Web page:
Santa Clara County working to improve welfare of senior residents

SAN JOSE, Calif. (KGO) -- A special meeting Wednesday night, by Santa Clara County's Children, Seniors and Families Committee (CSFC) and the Finance and Government Operations Committee (FGOC) looked at the welfare of senior citizens.

County Supervisors Dave Cortese and Cindy Chavez, and other County leaders were present to hear from panelists relating to several issues impacting older residents.

Don Eberhard, a long-time San Jose resident, told ABC7 News the conversation with County leaders is a crucial step toward building a better Bay Area.

"There are a multitude of issues facing seniors," Eberhard explained. "And I found, as a retired executive and volunteer in the area that does work with seniors, that there's really not a central voice for their concerns."

Concerns addressed Wednesday night included elder abuse, mobility and transportation, support services and housing, among others.

With the growing threat of wildfire in the region, a new challenge highlighted by the County was PG&E's Public Safety Power Shutoffs and the impact to seniors.

"Really making sure that we do a really good job of helping people understand what happens when those outages happen, what are the resources available to them, and make sure they have the support and that they're safe during that time," Supervisor Chavez said about the shutoffs.

"Because what we don't know is how long the outages will be," she explained. "We know we'll have them, we just don't know how long."

Chavez told ABC7 News, "I remember hearing someone once say, 'There are two things you can't help: dying and paying taxes.' Well, the truth of the matter is there's a third thing: we all age."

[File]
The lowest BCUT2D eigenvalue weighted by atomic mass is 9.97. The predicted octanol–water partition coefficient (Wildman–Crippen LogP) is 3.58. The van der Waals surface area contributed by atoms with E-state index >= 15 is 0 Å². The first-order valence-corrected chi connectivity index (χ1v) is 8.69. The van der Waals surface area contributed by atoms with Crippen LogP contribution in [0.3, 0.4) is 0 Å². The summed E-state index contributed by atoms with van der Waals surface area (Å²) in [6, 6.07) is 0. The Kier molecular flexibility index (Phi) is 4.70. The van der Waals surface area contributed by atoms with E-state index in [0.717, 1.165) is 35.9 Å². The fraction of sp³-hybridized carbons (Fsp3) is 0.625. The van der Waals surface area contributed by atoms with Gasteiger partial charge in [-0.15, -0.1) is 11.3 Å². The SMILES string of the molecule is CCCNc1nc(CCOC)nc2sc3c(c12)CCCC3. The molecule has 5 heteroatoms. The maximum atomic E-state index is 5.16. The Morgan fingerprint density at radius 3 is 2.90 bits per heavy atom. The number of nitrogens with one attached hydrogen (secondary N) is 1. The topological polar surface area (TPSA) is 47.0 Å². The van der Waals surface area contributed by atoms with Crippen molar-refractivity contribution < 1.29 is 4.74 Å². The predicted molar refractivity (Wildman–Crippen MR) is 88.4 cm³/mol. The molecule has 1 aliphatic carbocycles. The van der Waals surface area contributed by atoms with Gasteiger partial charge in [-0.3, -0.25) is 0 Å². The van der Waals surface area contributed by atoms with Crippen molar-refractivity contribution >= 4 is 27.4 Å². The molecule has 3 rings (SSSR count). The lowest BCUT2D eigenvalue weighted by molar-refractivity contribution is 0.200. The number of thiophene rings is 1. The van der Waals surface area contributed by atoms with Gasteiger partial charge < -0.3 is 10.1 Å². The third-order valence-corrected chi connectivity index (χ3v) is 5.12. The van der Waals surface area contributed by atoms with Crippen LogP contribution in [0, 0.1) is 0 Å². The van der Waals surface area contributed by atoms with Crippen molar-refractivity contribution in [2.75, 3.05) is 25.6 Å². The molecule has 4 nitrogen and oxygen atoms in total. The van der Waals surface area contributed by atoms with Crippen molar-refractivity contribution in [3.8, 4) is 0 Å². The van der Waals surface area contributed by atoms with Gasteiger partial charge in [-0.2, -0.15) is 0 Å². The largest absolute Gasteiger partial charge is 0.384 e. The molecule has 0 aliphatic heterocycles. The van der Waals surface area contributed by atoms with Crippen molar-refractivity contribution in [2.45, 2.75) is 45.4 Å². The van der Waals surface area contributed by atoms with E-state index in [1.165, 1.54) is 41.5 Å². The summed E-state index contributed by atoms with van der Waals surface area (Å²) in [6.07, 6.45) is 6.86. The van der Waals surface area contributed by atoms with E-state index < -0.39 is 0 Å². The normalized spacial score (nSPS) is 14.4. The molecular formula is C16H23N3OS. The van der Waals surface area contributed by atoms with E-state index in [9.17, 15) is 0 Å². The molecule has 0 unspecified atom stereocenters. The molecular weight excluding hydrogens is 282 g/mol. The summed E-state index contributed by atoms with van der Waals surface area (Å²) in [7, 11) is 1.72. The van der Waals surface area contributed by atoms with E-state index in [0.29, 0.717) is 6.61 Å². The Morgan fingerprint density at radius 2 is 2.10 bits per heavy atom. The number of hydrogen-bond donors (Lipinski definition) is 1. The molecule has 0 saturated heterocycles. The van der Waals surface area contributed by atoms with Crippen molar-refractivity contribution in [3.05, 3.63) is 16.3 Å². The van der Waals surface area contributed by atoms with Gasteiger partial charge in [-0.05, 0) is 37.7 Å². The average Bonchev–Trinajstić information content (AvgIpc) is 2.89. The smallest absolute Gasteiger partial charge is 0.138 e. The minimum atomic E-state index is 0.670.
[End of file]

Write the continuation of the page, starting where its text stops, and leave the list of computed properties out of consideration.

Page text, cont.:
Chavez said the goal is for people to grow old in Santa Clara County, near their families and all they're familiar with.

"Anything we can do to make their golden years easier and less cumbersome," resident Eberhard said about his biggest hope for seniors. "Through either getting them linked up with people that can help them with nonprofits or getting their concerns communicated to representatives as we're doing tonight. Through a number of sources, it's a plus."

Eberhard said he'd like to see something happen soon. He pointed out, for the older residents, time is of the essence.

However, Supervisor Cortese explained there is no room for error.

"I think that the bottom line is everybody realizes that if you make a misstep, if you don't calculate things right, as quickly as the senior population is growing and as big as the issues are becoming... there's real pain involved," he said.

Cortese continued, "There's no margin of error. There's no net underneath the high-wire here. So we have to get it right."

He said the growing senior population is going to nearly double in the next ten years. Adding, with the growth comes plenty of issues.

Still, Eberhard remains eager.

"I am a senior and I know I'm not going to live forever," he told ABC7 News. "But I know the challenges of healthcare, going through the bureaucracy of deductibles and drugs, and all these other things. Seniors can't do all that."

The conversation continues.

Supervisor Chavez instructed panelists to assist in organizing the most actionable items presented Wednesday night. The goal is to prioritize areas and eventually bring recommendations to the Board to Supervisors to be approved.

Chavez hopes to bring recommendations to the Board before the end of the year.

Next week, the County will address parcel tax exemption for its seniors.

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